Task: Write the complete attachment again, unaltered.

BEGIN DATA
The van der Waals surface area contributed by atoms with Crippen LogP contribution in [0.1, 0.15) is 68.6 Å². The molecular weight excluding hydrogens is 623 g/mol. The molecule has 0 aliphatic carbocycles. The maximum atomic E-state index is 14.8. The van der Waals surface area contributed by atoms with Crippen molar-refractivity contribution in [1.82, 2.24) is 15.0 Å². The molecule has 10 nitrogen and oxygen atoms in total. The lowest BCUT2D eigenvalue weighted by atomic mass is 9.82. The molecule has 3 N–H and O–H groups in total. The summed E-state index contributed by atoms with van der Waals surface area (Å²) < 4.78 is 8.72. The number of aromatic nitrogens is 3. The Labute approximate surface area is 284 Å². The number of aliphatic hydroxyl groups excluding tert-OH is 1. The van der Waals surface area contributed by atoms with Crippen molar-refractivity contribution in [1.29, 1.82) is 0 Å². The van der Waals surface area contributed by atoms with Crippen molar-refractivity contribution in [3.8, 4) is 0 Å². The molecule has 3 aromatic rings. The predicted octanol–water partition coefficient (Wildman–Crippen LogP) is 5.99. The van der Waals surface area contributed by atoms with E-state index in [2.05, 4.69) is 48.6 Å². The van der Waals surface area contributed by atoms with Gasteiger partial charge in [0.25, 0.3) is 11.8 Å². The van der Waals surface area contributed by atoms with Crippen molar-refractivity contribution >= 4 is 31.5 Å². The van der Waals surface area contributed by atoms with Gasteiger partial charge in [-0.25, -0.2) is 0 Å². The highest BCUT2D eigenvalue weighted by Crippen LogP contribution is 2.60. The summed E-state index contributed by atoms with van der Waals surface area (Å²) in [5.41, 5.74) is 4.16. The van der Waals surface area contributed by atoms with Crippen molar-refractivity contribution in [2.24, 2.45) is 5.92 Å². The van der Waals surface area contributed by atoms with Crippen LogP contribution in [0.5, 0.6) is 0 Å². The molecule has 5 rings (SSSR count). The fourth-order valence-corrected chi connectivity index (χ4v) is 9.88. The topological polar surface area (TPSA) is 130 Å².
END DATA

The van der Waals surface area contributed by atoms with Crippen LogP contribution in [0.1, 0.15) is 68.6 Å². The molecular weight excluding hydrogens is 623 g/mol. The molecule has 0 aliphatic carbocycles. The maximum atomic E-state index is 14.8. The van der Waals surface area contributed by atoms with Crippen molar-refractivity contribution in [1.82, 2.24) is 15.0 Å². The molecule has 10 nitrogen and oxygen atoms in total. The lowest BCUT2D eigenvalue weighted by atomic mass is 9.82. The molecule has 3 N–H and O–H groups in total. The summed E-state index contributed by atoms with van der Waals surface area (Å²) < 4.78 is 8.72. The number of aromatic nitrogens is 3. The Labute approximate surface area is 284 Å². The number of aliphatic hydroxyl groups excluding tert-OH is 1. The van der Waals surface area contributed by atoms with Crippen molar-refractivity contribution in [1.29, 1.82) is 0 Å². The van der Waals surface area contributed by atoms with Crippen molar-refractivity contribution in [3.8, 4) is 0 Å². The molecule has 3 aromatic rings. The predicted octanol–water partition coefficient (Wildman–Crippen LogP) is 5.99. The van der Waals surface area contributed by atoms with E-state index in [2.05, 4.69) is 48.6 Å². The van der Waals surface area contributed by atoms with Gasteiger partial charge in [0.25, 0.3) is 11.8 Å². The van der Waals surface area contributed by atoms with Crippen molar-refractivity contribution >= 4 is 31.5 Å². The van der Waals surface area contributed by atoms with Gasteiger partial charge in [-0.25, -0.2) is 0 Å². The highest BCUT2D eigenvalue weighted by Crippen LogP contribution is 2.60. The summed E-state index contributed by atoms with van der Waals surface area (Å²) in [5.41, 5.74) is 4.16. The van der Waals surface area contributed by atoms with Crippen molar-refractivity contribution in [2.24, 2.45) is 5.92 Å². The van der Waals surface area contributed by atoms with Crippen LogP contribution in [0.5, 0.6) is 0 Å². The molecule has 5 rings (SSSR count). The fourth-order valence-corrected chi connectivity index (χ4v) is 9.88. The topological polar surface area (TPSA) is 130 Å².